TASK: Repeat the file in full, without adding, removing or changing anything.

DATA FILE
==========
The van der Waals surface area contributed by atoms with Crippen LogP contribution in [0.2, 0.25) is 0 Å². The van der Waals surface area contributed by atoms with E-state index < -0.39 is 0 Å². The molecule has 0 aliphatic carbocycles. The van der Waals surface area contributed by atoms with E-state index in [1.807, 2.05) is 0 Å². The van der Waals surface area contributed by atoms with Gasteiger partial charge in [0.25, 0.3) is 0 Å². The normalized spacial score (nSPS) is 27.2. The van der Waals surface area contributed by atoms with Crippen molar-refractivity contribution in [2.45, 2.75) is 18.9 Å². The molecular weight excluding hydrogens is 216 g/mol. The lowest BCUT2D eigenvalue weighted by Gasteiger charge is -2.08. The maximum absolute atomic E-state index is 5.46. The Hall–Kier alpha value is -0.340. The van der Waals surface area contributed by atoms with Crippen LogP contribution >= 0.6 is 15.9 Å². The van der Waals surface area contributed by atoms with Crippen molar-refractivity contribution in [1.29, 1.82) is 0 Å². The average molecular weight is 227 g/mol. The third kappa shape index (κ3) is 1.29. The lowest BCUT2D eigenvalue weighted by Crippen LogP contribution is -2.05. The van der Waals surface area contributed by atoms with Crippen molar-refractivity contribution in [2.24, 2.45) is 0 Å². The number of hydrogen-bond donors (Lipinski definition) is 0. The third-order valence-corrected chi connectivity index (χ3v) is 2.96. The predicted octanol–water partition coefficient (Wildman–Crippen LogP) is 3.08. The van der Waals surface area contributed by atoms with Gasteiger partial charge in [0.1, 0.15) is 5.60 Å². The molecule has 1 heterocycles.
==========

The van der Waals surface area contributed by atoms with Crippen LogP contribution in [0.2, 0.25) is 0 Å². The van der Waals surface area contributed by atoms with E-state index < -0.39 is 0 Å². The molecule has 0 aliphatic carbocycles. The van der Waals surface area contributed by atoms with E-state index in [1.807, 2.05) is 0 Å². The van der Waals surface area contributed by atoms with Gasteiger partial charge in [0.25, 0.3) is 0 Å². The normalized spacial score (nSPS) is 27.2. The van der Waals surface area contributed by atoms with Crippen molar-refractivity contribution in [2.45, 2.75) is 18.9 Å². The molecular weight excluding hydrogens is 216 g/mol. The lowest BCUT2D eigenvalue weighted by Gasteiger charge is -2.08. The maximum absolute atomic E-state index is 5.46. The Hall–Kier alpha value is -0.340. The van der Waals surface area contributed by atoms with Crippen LogP contribution >= 0.6 is 15.9 Å². The van der Waals surface area contributed by atoms with Crippen molar-refractivity contribution in [1.29, 1.82) is 0 Å². The average molecular weight is 227 g/mol. The third kappa shape index (κ3) is 1.29. The lowest BCUT2D eigenvalue weighted by Crippen LogP contribution is -2.05. The van der Waals surface area contributed by atoms with Crippen molar-refractivity contribution in [2.24, 2.45) is 0 Å². The number of hydrogen-bond donors (Lipinski definition) is 0. The third-order valence-corrected chi connectivity index (χ3v) is 2.96. The predicted octanol–water partition coefficient (Wildman–Crippen LogP) is 3.08. The van der Waals surface area contributed by atoms with Gasteiger partial charge in [0.1, 0.15) is 5.60 Å². The molecule has 1 heterocycles.